Alexander is not as strong between the tackles as Barrow, but he does have more sideline-to-sideline range. Ball carriers attempting to turn the corner on his side of the field are often unsuccessful doing so. 

LSU defensive coordinator John Chavis will likely give Alexander a green light to play more aggressively this season. There are few, if any, linebackers in the SEC better than him at darting into the backfield to make plays. 

In the spring game, Alexander showed off his skills in his new role and jersey number. He only recorded three tackles but had a smooth 26-yard interception return for a touchdown. 

Now I'm getting older, heart getting colder pic.twitter.com/0owJ4XHACy

— Alexander the Great (@Showtime17Kwon) June 25, 2014 


Pass Defense 

Alexander's most valuable asset is in pass coverage, as he possesses the swiftness of a defensive back. He should have more opportunities to make plays now Barrow is gone. 

LSU's base defensive formation is a 4-3, but defensive coordinator John Chavis runs plenty of "Nickel" packages. The Nickel substitutes a linebacker off the field in favor of a defensive back. Last season, Alexander was often the linebacker taken off the field in favor of Barrow and D.J. Welter. 

Expect Alexander and Welter to be the linebackers on the field when Chavis calls for the Nickel. But even if LSU is in its base 4-3 package, the speed of Alexander is a near equivalent of having an extra defensive back on the field while not having to sacrifice a ferocious run-stopper.


Little Things

An X-factor does not necessary have to make that plays that make the highlight reel or stat sheet. Sometimes the little things are what makes a difference in a defense. 

Alexander can change offensive game plans. If he threatens to blitz pre-snap, a quarterback must also know he can sink back in coverage. The ground he covers can be frustrating for opposing offenses.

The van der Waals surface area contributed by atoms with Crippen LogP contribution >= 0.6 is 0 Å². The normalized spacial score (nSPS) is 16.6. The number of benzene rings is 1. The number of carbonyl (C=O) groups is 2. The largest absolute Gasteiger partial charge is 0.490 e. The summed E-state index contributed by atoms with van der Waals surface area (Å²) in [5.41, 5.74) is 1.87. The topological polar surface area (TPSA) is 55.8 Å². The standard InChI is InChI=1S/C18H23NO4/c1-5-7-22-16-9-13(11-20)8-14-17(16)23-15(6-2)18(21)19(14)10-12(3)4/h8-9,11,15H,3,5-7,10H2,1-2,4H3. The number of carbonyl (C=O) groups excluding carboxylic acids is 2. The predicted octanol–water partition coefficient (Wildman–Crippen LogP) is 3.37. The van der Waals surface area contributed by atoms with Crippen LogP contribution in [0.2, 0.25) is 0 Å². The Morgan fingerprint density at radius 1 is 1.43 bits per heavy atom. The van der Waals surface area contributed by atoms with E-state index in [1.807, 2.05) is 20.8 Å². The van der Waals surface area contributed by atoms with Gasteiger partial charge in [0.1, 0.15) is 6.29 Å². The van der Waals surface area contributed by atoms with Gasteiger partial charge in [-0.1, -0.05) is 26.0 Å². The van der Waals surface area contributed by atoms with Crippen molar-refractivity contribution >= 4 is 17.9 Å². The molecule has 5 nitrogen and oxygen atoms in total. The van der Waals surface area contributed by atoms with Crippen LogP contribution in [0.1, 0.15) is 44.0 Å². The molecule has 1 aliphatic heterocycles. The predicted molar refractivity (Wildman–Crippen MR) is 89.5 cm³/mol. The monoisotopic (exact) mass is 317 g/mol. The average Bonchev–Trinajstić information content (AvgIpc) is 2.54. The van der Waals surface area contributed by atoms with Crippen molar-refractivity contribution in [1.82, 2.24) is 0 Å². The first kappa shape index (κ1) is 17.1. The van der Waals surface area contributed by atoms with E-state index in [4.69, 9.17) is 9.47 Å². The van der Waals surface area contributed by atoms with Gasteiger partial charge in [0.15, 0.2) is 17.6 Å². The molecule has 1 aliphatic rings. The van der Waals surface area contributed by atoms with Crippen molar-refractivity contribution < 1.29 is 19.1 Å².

Alexander is also a superb special teams performer on both return and coverage units. His special teams duties may change now his defensive snaps will increase, but expect him to shine if given the opportunity. 



The LSU linebackers, despite losing Barrow, should be better a whole. The Tigers' second-leading tackler D.J. Welter returns as the starter up the middle. Lamar Louis should join Alexander and Welter in the starting lineup. Backups Debo Jones, Kendell Beckwith and Ronnie Feist should keep the unit fresh. 

Alexander was LSU's highest rated player in the 2012 recruiting class. His All-SEC talent has yet to be fulfilled, but expect him to be the star of the group and the X-factor for LSU.

There is a downside for LSU if Alexander performs at his best. The junior could bolt early to the NFL next offseason if he has a stellar 2014 campaign. He references the future riches that could lie ahead in his Twitter bio

If his dreams become reality, he could eventually be known as "Rich Homie Kwon."    


*All statistics and rankings were provided by LSU Sports Information and247Sports.com. Follow me on Twitter @CarterthePower

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Florida State Football: Incoming Freshmen Most Likely to Impact This Season

Florida State may not have won the 2013 national title without a pair of true freshmen.

Jalen Ramsey and Nate Andrews both started at defensive back and were key to a defense that was No. 1 in the nation against the pass. Ramsey started first at corner and then moved to safety, recording 49 tackles and an interception. Andrews added 35 tackles and ended up leading the team with four interceptions.

Which true freshman will have an impact for the Florida State football team in 2014? The roster is deep and experienced, but the most likely position where a newcomer could start would be at wide receiver.